38. #38 JustJoeP
    February 26, 2009

    “filial buttock mutilation” – the Catholic Church has already proven this to be the case, 10s of thousands of times, with many ordained priests (not just a few bad apples) sodomizing many of the young men in their flocks. “My son, kneel and pray for forgiveness” has been uttered far too many times in too many rectories in the US and Europe.

  39. #39 Ramases
    February 26, 2009

    PZ,

    “It’s funny that McDowell complains that the owner treated the chimp like a son. After all, if we obeyed the rules of his religion, this is how we should treat a son.”

    Actually, if we followed the example of that religion we should be sending our sons places to die in agony on crosses to “atone” for the sins of others shouldn’t we?

    I have never quite understood how having someone, son or no son, die in agony would do this, but that I understand it the theory.

  40. #40 Valis
    February 26, 2009

    Instead, being related to Charles Manson imposes on you the desire and obligation to convince other people to go on a psychopathic killing spree for you.

    Excellent! I’m forever having to explain this distinction to people.

  41. #41 John Phillips, FCD
    February 26, 2009

    Valis, so GWB had been channelling Manson for the last 8 years or so. Now it all makes sense :)

  42. #42 Valis
    February 26, 2009

    Hehe, I didn’t think of that ;-)

  43. #43 ndt
    February 26, 2009

    Now, PZ. Christianity doesn’t teach that you should stab a disobedient son. It teaches that you should stone a disobedient son. Get your facts straight!

  44. #44 TomS
    February 26, 2009

    The creationists tell us that evolution is just a matter of chance.

    That means that if we are evolved from apes, that is just a matter of chance.

    The creationists tell us that everything is a matter of design.

    That means that we are designed to be like apes.

    Which of those tell us that we are supposed to act like apes?

  45. #45 Sclerophanax
    February 26, 2009

    Why can’t christians be bothered to read their holy book? You stone disobedient children to death, not mutilate their glutes!

  46. #46 Ricahrd Eis
    February 26, 2009

    Apparently the chimpanzee was being treated for Lyme disease however i don’t know how relevant that is in the schme of things.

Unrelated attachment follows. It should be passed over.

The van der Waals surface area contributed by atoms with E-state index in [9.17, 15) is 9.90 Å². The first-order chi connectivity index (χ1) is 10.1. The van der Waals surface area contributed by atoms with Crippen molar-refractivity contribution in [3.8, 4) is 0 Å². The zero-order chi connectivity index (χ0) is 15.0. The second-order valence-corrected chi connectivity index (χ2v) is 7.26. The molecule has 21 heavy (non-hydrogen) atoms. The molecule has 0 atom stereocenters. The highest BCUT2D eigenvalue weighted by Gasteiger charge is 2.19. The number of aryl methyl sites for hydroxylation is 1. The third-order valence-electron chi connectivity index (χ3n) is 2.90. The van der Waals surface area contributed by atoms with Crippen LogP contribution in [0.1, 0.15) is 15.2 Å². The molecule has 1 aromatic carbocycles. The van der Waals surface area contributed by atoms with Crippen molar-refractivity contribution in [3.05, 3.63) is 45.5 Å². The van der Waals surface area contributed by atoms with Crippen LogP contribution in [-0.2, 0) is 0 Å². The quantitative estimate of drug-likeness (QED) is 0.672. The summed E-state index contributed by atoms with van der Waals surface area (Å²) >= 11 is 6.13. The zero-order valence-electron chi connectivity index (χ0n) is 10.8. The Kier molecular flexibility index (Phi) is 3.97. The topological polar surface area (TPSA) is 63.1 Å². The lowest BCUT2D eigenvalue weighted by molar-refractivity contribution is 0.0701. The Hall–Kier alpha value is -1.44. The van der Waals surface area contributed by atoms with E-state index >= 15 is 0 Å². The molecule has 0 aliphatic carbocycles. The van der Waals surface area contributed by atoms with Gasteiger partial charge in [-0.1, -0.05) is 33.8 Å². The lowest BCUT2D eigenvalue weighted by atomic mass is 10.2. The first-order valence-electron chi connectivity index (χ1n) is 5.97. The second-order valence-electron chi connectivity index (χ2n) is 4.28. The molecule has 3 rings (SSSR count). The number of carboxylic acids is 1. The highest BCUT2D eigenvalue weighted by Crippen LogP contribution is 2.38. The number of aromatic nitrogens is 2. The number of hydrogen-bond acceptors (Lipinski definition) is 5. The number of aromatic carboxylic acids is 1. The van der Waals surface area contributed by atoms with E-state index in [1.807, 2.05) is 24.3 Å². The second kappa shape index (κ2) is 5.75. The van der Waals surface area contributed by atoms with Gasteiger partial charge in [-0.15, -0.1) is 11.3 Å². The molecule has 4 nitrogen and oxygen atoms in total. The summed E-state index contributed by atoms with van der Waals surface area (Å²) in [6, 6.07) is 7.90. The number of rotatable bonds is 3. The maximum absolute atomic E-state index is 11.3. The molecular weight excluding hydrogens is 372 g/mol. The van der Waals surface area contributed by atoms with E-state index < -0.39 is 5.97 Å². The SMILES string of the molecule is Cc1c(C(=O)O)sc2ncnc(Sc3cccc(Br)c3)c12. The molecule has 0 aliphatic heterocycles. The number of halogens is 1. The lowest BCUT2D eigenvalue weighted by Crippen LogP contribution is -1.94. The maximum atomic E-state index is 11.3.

-But think about it, if humans are deeply related to chimps then why not expect them to act that way?-

    Well, humans sometimes do.

  47. #47 Michelle
    February 26, 2009

    Dogs were taken out of the wild. They were frickin’ WOLVES for sake. You gotta start somewhere when you want pets.

    Oh and dogs attack people too. Are they gonna ban dogs? (Beyond poor Pitbulls. Such amazing dogs, such bullshit said about them…)

  48. #48 Cruithne
    February 26, 2009

    The chimp owner treated the animal like a son who ate at her table, slept in her house, and even drove her car.

    Drove her car?

    Hello?

  49. #49 Furlong64
    February 26, 2009

    I just returned from the 3rd Annual Filial Buttock Mutilation conference and there was no mention of this incident.

  50. #50 Valis
    February 26, 2009

    Blockquote>-But think about it, if humans are deeply related to chimps then why not expect them to act that way?-

    Well, humans sometimes do.

    I think they mostly do. Look at human behaviour with a subjective eye, don’t we act the same as other primates? We fight, have tribal wars, compete for resources, compete for females (not trying to be sexist here, but it’s true). Evolution shaped our brains over millions of years, a few thousand years of civilisation isn’t going to change that.

  51. #51 penn
    February 26, 2009

    Also, despite our close kinship to Charles Manson, I wouldn’t recommend letting him live in your house.

  52. #52 misc
    February 26, 2009

    PZ, you might consider installing a facepalm-o-meter.

  53. #53 Michelle
    February 26, 2009

    @Cruithne: …I would so TOTALLY make a chimp drive a car. Come on! they’re nature’s joker! Smoking chimps are funny! Driving chimps must be PISS HILARIOUS!

    …Of course I might die but…

  54. #54 John Phillips, FCD
    February 26, 2009

    @Misc, it better be at least military grade if you want it to last more than a post or two on here :)

  55. #55 Cheezits
    February 26, 2009

    …this week we witness a brutal act that seems to logically follow from Darwin’s ideas.

    So, that proves that Darwin was right?

    Or is she saying that the chimp attacked because it believed in evolution? :-D

  56. #56 And-U-Say
    February 26, 2009

    “filial buttock mutilation”

    Best Band Name Ever!

  57. #57 Taz
    February 26, 2009

    You may be wondering how I can possibly link Darwin to this atrocious event.

    I don’t wonder at all Mr. McDowell. The answer’s obvious: you’re an idiot.

  58. #58 The Biologista
    February 26, 2009

    Evolution:

    -Will make you a eugenicist

    -Will make you a murderous cannibal

    -Will make you inappropriately empathic towards animals

    I’m no master of logic, but aren’t these various assertions not really compatible?

  59. #59 cpsmith
    February 26, 2009

    @16
    “The chimp went on a rampage because of the gays.”

    I think those darned immigrant loving liberals are to blame to this. I mean really, once we open our borders to foreigners then we just open ourselves to chimpanzee invasion; bloody buggers will come in, steal all our jobs and bleed us dry with their reliance on welfare. Them bleeding heart liberals are just refusing to take the chimp immigration problem seriously.

  60. #60 John Phillips, FCD